Sixteen years ago a group of material scientists and engineers at General Electric banded together to reinvent the circuit breaker. Now, Menlo Microsystems, the spin-off commercializing that technology, is ready to bring its revolutionary new switches to market, with huge implications for everything from 5G technologies to quantum computing.
Based in Irvine, California, Menlo Micro takes its name from the Menlo Park, New Jersey research lab where Thomas Edison patented the first light switch back in 1893 — and the company’s ties to GE run deep.
Researchers at GE spent more than a decade working internally on Menlo Micro’s core technology, a novel process that applies semiconductor manufacturing techniques to the production of micro electro-mechanical systems, before spinning it out into a new business five years ago.
Using a novel alloy, Menlo Micro is able to reduce the size of the switches it makes to 50 microns by 50 microns, or roughly the width of a human hair. This miniaturization can enable hardware manufacturers to come up with completely new designs for a host of products that used to require much larger components.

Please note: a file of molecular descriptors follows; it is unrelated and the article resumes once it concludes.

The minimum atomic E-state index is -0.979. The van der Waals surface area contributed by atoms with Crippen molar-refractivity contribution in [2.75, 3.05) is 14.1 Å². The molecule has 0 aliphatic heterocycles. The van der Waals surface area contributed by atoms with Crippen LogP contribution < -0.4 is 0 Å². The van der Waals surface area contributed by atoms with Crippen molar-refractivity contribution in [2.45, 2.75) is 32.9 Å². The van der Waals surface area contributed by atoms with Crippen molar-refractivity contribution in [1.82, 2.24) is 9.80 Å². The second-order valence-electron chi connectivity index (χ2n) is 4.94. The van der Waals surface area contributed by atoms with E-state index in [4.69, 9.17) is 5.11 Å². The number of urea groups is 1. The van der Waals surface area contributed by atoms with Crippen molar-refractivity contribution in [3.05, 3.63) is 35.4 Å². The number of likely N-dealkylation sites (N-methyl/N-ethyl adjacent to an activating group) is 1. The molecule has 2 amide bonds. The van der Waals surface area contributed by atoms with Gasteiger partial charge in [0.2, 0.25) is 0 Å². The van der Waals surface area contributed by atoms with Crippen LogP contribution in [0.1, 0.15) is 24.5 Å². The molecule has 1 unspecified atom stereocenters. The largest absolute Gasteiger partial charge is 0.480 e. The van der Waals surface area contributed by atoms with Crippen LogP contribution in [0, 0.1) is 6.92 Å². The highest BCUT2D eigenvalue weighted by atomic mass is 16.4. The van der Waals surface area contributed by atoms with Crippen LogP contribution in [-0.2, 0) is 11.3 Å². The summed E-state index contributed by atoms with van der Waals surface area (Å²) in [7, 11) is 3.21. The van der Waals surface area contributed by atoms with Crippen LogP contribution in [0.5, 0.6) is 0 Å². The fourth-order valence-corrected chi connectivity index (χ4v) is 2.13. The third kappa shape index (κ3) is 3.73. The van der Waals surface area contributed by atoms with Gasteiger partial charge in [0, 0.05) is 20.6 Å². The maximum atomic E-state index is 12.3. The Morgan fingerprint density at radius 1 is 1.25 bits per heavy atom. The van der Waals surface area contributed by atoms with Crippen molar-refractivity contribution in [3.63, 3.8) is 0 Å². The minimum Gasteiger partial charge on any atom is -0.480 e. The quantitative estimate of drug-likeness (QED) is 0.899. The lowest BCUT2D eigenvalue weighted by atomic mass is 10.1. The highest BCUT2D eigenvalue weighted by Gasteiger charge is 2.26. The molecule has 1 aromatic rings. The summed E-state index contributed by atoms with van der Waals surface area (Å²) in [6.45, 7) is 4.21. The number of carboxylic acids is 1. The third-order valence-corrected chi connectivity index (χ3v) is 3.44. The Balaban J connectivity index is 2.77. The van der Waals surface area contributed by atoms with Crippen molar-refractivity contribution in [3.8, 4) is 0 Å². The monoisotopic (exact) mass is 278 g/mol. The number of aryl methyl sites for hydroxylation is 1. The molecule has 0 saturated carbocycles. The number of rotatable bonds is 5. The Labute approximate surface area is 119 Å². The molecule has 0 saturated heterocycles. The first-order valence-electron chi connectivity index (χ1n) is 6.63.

“The micro electro-mechanical system that we use to make this… that’s not new,” said Russ Garcia, the company’s chief executive. “The problem was — the first level innovation is how do you take a mechanical switch like the light switch or a relay and scale that down to a wafer.”
Many companies have tried to make MEMs contact switches, spending hundreds of millions of dollars, but Garcia said that the reliability and durability of the switches was always an issue. The material science behind Menlo’s switches solves the problem, he said.